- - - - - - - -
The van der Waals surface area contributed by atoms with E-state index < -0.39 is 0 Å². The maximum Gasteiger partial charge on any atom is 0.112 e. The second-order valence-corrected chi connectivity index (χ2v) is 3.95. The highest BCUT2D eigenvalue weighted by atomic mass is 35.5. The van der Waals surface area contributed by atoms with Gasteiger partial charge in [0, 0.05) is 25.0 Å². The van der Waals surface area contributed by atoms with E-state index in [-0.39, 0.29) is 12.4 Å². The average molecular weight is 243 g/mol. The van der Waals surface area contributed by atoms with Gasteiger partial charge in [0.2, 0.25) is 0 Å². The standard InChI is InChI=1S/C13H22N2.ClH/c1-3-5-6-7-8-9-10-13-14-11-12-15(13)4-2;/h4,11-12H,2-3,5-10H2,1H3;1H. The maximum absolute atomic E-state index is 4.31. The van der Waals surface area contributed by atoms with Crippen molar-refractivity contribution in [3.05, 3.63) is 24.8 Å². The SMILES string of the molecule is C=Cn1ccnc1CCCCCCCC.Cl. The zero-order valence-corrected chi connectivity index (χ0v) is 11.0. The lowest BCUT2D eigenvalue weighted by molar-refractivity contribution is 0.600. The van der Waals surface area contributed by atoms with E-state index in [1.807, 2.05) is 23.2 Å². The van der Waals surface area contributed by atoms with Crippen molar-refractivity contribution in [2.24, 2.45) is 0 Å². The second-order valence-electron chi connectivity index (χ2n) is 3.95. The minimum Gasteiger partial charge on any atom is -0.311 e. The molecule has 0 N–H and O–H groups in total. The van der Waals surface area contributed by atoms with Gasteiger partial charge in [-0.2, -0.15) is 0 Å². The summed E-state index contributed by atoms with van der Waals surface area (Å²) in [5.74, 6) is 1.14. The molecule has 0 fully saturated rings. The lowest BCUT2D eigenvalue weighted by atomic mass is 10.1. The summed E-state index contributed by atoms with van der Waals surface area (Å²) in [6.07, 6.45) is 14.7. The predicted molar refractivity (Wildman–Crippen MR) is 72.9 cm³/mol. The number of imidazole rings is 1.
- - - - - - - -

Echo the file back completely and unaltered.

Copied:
The van der Waals surface area contributed by atoms with E-state index < -0.39 is 0 Å². The maximum Gasteiger partial charge on any atom is 0.112 e. The second-order valence-corrected chi connectivity index (χ2v) is 3.95. The highest BCUT2D eigenvalue weighted by atomic mass is 35.5. The van der Waals surface area contributed by atoms with Gasteiger partial charge in [0, 0.05) is 25.0 Å². The van der Waals surface area contributed by atoms with E-state index in [-0.39, 0.29) is 12.4 Å². The average molecular weight is 243 g/mol. The van der Waals surface area contributed by atoms with Gasteiger partial charge in [0.2, 0.25) is 0 Å². The standard InChI is InChI=1S/C13H22N2.ClH/c1-3-5-6-7-8-9-10-13-14-11-12-15(13)4-2;/h4,11-12H,2-3,5-10H2,1H3;1H. The maximum absolute atomic E-state index is 4.31. The van der Waals surface area contributed by atoms with Crippen molar-refractivity contribution in [3.05, 3.63) is 24.8 Å². The SMILES string of the molecule is C=Cn1ccnc1CCCCCCCC.Cl. The zero-order valence-corrected chi connectivity index (χ0v) is 11.0. The lowest BCUT2D eigenvalue weighted by molar-refractivity contribution is 0.600. The van der Waals surface area contributed by atoms with E-state index in [1.807, 2.05) is 23.2 Å². The van der Waals surface area contributed by atoms with Crippen molar-refractivity contribution in [2.24, 2.45) is 0 Å². The second-order valence-electron chi connectivity index (χ2n) is 3.95. The minimum Gasteiger partial charge on any atom is -0.311 e. The molecule has 0 N–H and O–H groups in total. The van der Waals surface area contributed by atoms with Gasteiger partial charge in [-0.2, -0.15) is 0 Å². The summed E-state index contributed by atoms with van der Waals surface area (Å²) in [5.74, 6) is 1.14. The molecule has 0 fully saturated rings. The lowest BCUT2D eigenvalue weighted by atomic mass is 10.1. The summed E-state index contributed by atoms with van der Waals surface area (Å²) in [6.07, 6.45) is 14.7. The predicted molar refractivity (Wildman–Crippen MR) is 72.9 cm³/mol. The number of imidazole rings is 1.